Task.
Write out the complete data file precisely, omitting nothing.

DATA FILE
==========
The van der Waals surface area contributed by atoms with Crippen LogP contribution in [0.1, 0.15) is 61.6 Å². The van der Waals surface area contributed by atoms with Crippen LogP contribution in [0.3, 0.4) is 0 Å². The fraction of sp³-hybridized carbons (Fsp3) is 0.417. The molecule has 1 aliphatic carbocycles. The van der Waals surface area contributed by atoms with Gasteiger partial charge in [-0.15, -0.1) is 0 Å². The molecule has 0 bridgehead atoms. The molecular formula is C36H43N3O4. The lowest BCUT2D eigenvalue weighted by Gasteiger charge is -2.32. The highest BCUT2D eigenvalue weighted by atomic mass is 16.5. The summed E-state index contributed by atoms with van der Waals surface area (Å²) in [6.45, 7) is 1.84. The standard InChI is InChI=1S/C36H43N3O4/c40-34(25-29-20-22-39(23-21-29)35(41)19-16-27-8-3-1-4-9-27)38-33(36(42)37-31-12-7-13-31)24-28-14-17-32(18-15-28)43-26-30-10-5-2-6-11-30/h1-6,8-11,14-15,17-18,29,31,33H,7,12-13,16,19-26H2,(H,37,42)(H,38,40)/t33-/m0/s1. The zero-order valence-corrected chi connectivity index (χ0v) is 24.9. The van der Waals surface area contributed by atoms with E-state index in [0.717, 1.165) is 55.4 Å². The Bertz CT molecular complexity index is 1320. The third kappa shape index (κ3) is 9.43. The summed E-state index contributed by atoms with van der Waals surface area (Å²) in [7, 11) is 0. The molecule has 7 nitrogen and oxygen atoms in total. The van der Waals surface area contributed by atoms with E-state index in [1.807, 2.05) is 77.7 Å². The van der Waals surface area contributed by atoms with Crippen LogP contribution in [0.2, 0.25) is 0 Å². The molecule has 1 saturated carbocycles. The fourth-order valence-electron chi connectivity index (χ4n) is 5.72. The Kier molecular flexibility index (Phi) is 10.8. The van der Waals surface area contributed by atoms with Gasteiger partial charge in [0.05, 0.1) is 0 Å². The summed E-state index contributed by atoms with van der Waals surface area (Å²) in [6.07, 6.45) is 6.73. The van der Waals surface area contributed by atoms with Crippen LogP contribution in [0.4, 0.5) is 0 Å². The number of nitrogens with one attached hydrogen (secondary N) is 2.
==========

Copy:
The van der Waals surface area contributed by atoms with Crippen LogP contribution in [0.1, 0.15) is 61.6 Å². The van der Waals surface area contributed by atoms with Crippen LogP contribution in [0.3, 0.4) is 0 Å². The fraction of sp³-hybridized carbons (Fsp3) is 0.417. The molecule has 1 aliphatic carbocycles. The van der Waals surface area contributed by atoms with Gasteiger partial charge in [-0.15, -0.1) is 0 Å². The molecule has 0 bridgehead atoms. The molecular formula is C36H43N3O4. The lowest BCUT2D eigenvalue weighted by Gasteiger charge is -2.32. The highest BCUT2D eigenvalue weighted by atomic mass is 16.5. The summed E-state index contributed by atoms with van der Waals surface area (Å²) in [6.45, 7) is 1.84. The standard InChI is InChI=1S/C36H43N3O4/c40-34(25-29-20-22-39(23-21-29)35(41)19-16-27-8-3-1-4-9-27)38-33(36(42)37-31-12-7-13-31)24-28-14-17-32(18-15-28)43-26-30-10-5-2-6-11-30/h1-6,8-11,14-15,17-18,29,31,33H,7,12-13,16,19-26H2,(H,37,42)(H,38,40)/t33-/m0/s1. The zero-order valence-corrected chi connectivity index (χ0v) is 24.9. The van der Waals surface area contributed by atoms with E-state index in [0.717, 1.165) is 55.4 Å². The Bertz CT molecular complexity index is 1320. The third kappa shape index (κ3) is 9.43. The summed E-state index contributed by atoms with van der Waals surface area (Å²) in [7, 11) is 0. The molecule has 7 nitrogen and oxygen atoms in total. The van der Waals surface area contributed by atoms with E-state index in [1.807, 2.05) is 77.7 Å². The van der Waals surface area contributed by atoms with Crippen LogP contribution in [0.2, 0.25) is 0 Å². The molecule has 1 saturated carbocycles. The fourth-order valence-electron chi connectivity index (χ4n) is 5.72. The Kier molecular flexibility index (Phi) is 10.8. The van der Waals surface area contributed by atoms with Gasteiger partial charge in [0.05, 0.1) is 0 Å². The summed E-state index contributed by atoms with van der Waals surface area (Å²) in [6.07, 6.45) is 6.73. The van der Waals surface area contributed by atoms with Crippen LogP contribution in [0.4, 0.5) is 0 Å². The number of nitrogens with one attached hydrogen (secondary N) is 2.